Thursday, April 7, 2016
If you’re a diabetic woman, now is a perfect time to think about the method of contraception you’re using.
This year, World Health Day is taking a closer look at diabetes, a condition that affects more than 250,000 New Zealanders.
Although men and women have diabetes in roughly equal numbers, women face an additional challenge – the risks of unintended pregnancy.
Diabetes is the most common medical condition that can complicate a pregnancy, especially when it is unplanned.
Our National Medical Advisor, Dr Christine Roke, says women who have very high blood glucose levels when they conceive, face greater risks for themselves and their baby.
“If you’ve got diabetes, it’s important to carefully plan your pregnancies and monitor your blood glucose levels – and use reliable contraception in between these times.”
Conceiving a child while you have high blood glucose levels can increase the risk of still birth, miscarriage, and serious and lifelong health issues for the baby.
To reduce the chance of a potentially risky, unintended pregnancy, a reliable method of contraception is really important until you plan to become pregnant.
If you’re diabetic, and want to start using a new method of contraception, or you just want to talk about your options, a Family Planning nurse or doctor will be able to help.
What contraception can I use?
Because the pill and barrier methods, such as condoms, need to be used every day or every time you have sex, long-acting contraception (such as the implant and IUD) is the best option as it is more effective.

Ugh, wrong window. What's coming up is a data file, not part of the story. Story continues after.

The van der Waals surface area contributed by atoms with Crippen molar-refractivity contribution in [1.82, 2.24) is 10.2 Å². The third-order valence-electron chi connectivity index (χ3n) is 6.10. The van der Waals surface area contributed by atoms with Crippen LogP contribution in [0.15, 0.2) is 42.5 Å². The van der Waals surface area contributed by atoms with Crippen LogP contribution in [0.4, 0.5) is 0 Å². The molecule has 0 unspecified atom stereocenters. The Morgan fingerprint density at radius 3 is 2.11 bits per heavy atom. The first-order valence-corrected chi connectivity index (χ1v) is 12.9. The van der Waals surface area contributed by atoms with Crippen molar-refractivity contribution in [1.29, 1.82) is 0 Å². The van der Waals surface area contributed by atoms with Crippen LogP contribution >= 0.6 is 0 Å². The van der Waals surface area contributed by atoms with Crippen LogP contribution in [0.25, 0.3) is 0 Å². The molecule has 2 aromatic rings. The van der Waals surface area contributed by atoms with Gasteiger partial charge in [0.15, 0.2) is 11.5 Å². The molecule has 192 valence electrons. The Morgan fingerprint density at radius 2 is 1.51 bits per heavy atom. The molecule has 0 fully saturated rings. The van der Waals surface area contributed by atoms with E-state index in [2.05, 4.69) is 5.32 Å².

Combined oral contraceptive pill - Suitable for diabetic women who do not have complications.
Progestogen-only contraceptive pill - Suitable for all diabetic women. A good idea to schedule your pill with other routine medication.
Vaginal ring - Suitable for diabetic women who do not have complications.
IUD (hormonal and copper) - Suitable for all diabetic women.
Depo Provera injection - Suitable for diabetic women who do not have serious complications.
Jadelle contraceptive implant - Suitable for all diabetic women.
Condoms (male and female) - Suitable for all diabetic women, however less reliable than other options.
Fertility awareness - Less suitable, as less reliable than other methods.
ECP - Suitable for all diabetic women in emergencies.
Male sterilisation (vasectomy) - A good choice if you are sure your family is complete.
Female sterilisation (tubal ligation) - Because this involves minor surgery, there is a level of risk. Talk to your doctor.
Take the World Health Organisation diabetes quiz.
Family Planning has clinics located throughout New Zealand. Use the clinic finder to find your nearest clinic.